Each drop in aperture translates into one lower zone. As a rule, you won't want to lower any given tonality more than three stops, as the shadow detail will begin to disappear. In cases where the lower tone detail isn't important, the drop in aperture may be as extreme as the scene requires.
Dropping the lower tones is the first step in spreading out the range. Raising the upper tones will finish this process, and this is achieved through development. The cornerstone of the Zone System is that exposure controls shadow densities, and development sets highlights. Cutting development depresses the highlight densities, and extended development time expands them. When a range requires spreading, a push in development is called for. Taking the recommended normal time, gradually begin to push past it, using small, incremental increases. If a normal time is 5 minutes, push the film up to 61⁄2 minutes. This will approximately equate to a one-zone push. Pushing the time up to 8 minutes will translate as a two-zone push, extending the highlights even further up the scale.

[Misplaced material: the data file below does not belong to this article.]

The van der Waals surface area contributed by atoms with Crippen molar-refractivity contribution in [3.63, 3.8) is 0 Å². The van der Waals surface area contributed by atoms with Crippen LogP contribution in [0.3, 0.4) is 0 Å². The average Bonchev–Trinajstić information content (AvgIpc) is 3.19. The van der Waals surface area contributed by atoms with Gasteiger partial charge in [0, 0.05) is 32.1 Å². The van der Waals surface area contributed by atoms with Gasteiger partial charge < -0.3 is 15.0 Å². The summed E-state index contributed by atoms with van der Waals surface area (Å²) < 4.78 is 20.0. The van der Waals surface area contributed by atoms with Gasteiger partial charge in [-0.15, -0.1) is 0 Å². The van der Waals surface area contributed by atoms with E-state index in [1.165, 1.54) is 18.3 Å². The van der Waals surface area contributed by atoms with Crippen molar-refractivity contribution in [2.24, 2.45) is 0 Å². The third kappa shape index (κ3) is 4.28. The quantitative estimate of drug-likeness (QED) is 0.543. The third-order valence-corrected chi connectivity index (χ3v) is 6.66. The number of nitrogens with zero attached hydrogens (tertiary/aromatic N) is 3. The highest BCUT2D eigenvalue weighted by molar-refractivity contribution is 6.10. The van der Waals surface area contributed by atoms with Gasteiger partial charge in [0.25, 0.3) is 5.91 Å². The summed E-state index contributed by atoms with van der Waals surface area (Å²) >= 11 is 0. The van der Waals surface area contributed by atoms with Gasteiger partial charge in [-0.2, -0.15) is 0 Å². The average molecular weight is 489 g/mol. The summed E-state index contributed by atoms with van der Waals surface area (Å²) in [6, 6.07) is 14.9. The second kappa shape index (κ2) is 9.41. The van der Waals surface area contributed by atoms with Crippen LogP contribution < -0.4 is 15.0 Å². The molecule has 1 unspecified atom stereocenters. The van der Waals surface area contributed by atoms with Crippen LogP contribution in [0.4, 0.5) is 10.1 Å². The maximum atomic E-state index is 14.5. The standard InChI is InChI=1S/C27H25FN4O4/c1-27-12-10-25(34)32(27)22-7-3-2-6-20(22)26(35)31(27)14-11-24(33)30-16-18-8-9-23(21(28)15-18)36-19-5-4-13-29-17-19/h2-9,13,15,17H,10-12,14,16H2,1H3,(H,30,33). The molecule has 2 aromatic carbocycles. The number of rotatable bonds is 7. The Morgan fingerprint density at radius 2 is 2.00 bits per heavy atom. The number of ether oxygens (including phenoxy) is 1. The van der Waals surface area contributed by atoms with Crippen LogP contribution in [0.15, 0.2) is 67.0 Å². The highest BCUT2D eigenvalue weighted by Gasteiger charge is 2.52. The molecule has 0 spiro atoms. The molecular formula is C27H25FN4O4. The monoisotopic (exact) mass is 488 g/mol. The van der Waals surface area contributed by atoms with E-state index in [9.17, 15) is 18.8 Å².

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In digital photography, the principles are the same, but the tools are different. Think of the RAW file as your digital negative. Instead of a latent image, you have an actual visible image that can be manipulated with your raw converter and Photoshop. Think back to the moment of capture. The usual rule of thumb for digital shooting is to expose to the right. In other words, make the shot as bright as possible without losing detail in the highlights. You confirm this with the histogram. If the histogram is cut off at the right, you're too bright and you need to lower the exposure. By exposing to the right, you give yourself latitude in the shadows. Digital sensors, in particular, are unforgiving in the dark areas of the frame. If there's no detail in those areas, no amount of digital manipulation will help. Your initial exposure will look too bright and a little washed out, but don't worry. You've preserved the detail in Zone VII and VIII, and you can adjust the dark areas to look right in Photoshop. Open the image in your raw converter and use the curves to adjust the dark areas and bring them down to good Zone II and Zone III tones. In film, you expose for the shadows and process for the highlights. In digital, you expose for the highlights and process for the shadows.